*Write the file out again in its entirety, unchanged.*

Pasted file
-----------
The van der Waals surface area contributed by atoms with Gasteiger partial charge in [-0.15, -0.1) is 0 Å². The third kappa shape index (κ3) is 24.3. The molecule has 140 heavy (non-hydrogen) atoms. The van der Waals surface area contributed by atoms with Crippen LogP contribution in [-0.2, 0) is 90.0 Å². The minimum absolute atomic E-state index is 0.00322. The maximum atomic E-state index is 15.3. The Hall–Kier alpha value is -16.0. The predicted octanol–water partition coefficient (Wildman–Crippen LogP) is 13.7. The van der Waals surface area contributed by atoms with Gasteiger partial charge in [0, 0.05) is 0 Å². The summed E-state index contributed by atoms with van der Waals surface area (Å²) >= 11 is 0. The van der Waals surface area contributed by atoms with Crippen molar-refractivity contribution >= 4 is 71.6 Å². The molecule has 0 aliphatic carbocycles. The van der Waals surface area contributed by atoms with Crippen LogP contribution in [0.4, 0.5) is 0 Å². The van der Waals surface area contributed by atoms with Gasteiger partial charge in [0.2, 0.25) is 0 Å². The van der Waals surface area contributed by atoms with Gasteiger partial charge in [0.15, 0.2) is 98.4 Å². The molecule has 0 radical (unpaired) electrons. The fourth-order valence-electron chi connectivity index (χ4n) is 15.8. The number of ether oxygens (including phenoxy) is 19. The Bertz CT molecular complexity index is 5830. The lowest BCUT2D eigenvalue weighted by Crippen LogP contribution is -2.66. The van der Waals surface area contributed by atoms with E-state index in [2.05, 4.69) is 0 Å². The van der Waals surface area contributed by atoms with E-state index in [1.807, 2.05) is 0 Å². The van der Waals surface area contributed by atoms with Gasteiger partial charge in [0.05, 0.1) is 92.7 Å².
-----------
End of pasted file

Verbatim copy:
The van der Waals surface area contributed by atoms with Gasteiger partial charge in [-0.15, -0.1) is 0 Å². The third kappa shape index (κ3) is 24.3. The molecule has 140 heavy (non-hydrogen) atoms. The van der Waals surface area contributed by atoms with Crippen LogP contribution in [-0.2, 0) is 90.0 Å². The minimum absolute atomic E-state index is 0.00322. The maximum atomic E-state index is 15.3. The Hall–Kier alpha value is -16.0. The predicted octanol–water partition coefficient (Wildman–Crippen LogP) is 13.7. The van der Waals surface area contributed by atoms with Gasteiger partial charge in [0, 0.05) is 0 Å². The summed E-state index contributed by atoms with van der Waals surface area (Å²) >= 11 is 0. The van der Waals surface area contributed by atoms with Crippen molar-refractivity contribution >= 4 is 71.6 Å². The molecule has 0 aliphatic carbocycles. The van der Waals surface area contributed by atoms with Crippen LogP contribution in [0.4, 0.5) is 0 Å². The van der Waals surface area contributed by atoms with Gasteiger partial charge in [0.2, 0.25) is 0 Å². The van der Waals surface area contributed by atoms with Gasteiger partial charge in [0.15, 0.2) is 98.4 Å². The molecule has 0 radical (unpaired) electrons. The fourth-order valence-electron chi connectivity index (χ4n) is 15.8. The number of ether oxygens (including phenoxy) is 19. The Bertz CT molecular complexity index is 5830. The lowest BCUT2D eigenvalue weighted by Crippen LogP contribution is -2.66. The van der Waals surface area contributed by atoms with E-state index in [2.05, 4.69) is 0 Å². The van der Waals surface area contributed by atoms with E-state index in [1.807, 2.05) is 0 Å². The van der Waals surface area contributed by atoms with Gasteiger partial charge in [0.05, 0.1) is 92.7 Å².